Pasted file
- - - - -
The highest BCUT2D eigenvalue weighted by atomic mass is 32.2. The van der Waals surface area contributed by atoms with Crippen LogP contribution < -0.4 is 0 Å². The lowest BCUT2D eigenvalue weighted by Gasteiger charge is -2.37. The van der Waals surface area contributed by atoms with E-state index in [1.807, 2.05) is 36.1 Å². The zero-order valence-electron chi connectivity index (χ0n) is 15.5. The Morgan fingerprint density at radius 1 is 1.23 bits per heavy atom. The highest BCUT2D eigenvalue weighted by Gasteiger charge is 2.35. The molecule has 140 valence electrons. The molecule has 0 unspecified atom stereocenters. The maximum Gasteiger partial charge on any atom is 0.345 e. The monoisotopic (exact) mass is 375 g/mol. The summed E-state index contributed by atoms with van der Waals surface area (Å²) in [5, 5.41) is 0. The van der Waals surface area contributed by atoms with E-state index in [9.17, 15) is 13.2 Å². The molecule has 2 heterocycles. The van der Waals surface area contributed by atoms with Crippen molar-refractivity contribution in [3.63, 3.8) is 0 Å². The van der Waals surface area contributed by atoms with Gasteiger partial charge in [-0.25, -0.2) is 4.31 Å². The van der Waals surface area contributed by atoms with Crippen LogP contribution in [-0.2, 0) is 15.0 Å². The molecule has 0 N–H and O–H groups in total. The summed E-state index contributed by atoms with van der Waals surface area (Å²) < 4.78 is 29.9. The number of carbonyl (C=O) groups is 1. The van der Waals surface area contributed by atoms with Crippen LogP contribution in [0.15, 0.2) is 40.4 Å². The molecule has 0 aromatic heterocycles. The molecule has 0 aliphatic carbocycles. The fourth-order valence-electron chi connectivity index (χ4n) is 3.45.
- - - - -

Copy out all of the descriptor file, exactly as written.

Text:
The highest BCUT2D eigenvalue weighted by atomic mass is 32.2. The van der Waals surface area contributed by atoms with Crippen LogP contribution < -0.4 is 0 Å². The lowest BCUT2D eigenvalue weighted by Gasteiger charge is -2.37. The van der Waals surface area contributed by atoms with E-state index in [1.807, 2.05) is 36.1 Å². The zero-order valence-electron chi connectivity index (χ0n) is 15.5. The Morgan fingerprint density at radius 1 is 1.23 bits per heavy atom. The highest BCUT2D eigenvalue weighted by Gasteiger charge is 2.35. The molecule has 140 valence electrons. The molecule has 0 unspecified atom stereocenters. The maximum Gasteiger partial charge on any atom is 0.345 e. The monoisotopic (exact) mass is 375 g/mol. The summed E-state index contributed by atoms with van der Waals surface area (Å²) in [5, 5.41) is 0. The van der Waals surface area contributed by atoms with E-state index in [9.17, 15) is 13.2 Å². The molecule has 2 heterocycles. The van der Waals surface area contributed by atoms with Crippen molar-refractivity contribution in [3.63, 3.8) is 0 Å². The van der Waals surface area contributed by atoms with Gasteiger partial charge in [-0.25, -0.2) is 4.31 Å². The van der Waals surface area contributed by atoms with Crippen LogP contribution in [-0.2, 0) is 15.0 Å². The molecule has 0 N–H and O–H groups in total. The summed E-state index contributed by atoms with van der Waals surface area (Å²) < 4.78 is 29.9. The number of carbonyl (C=O) groups is 1. The van der Waals surface area contributed by atoms with Crippen LogP contribution in [0.15, 0.2) is 40.4 Å². The molecule has 0 aromatic heterocycles. The molecule has 0 aliphatic carbocycles. The fourth-order valence-electron chi connectivity index (χ4n) is 3.45.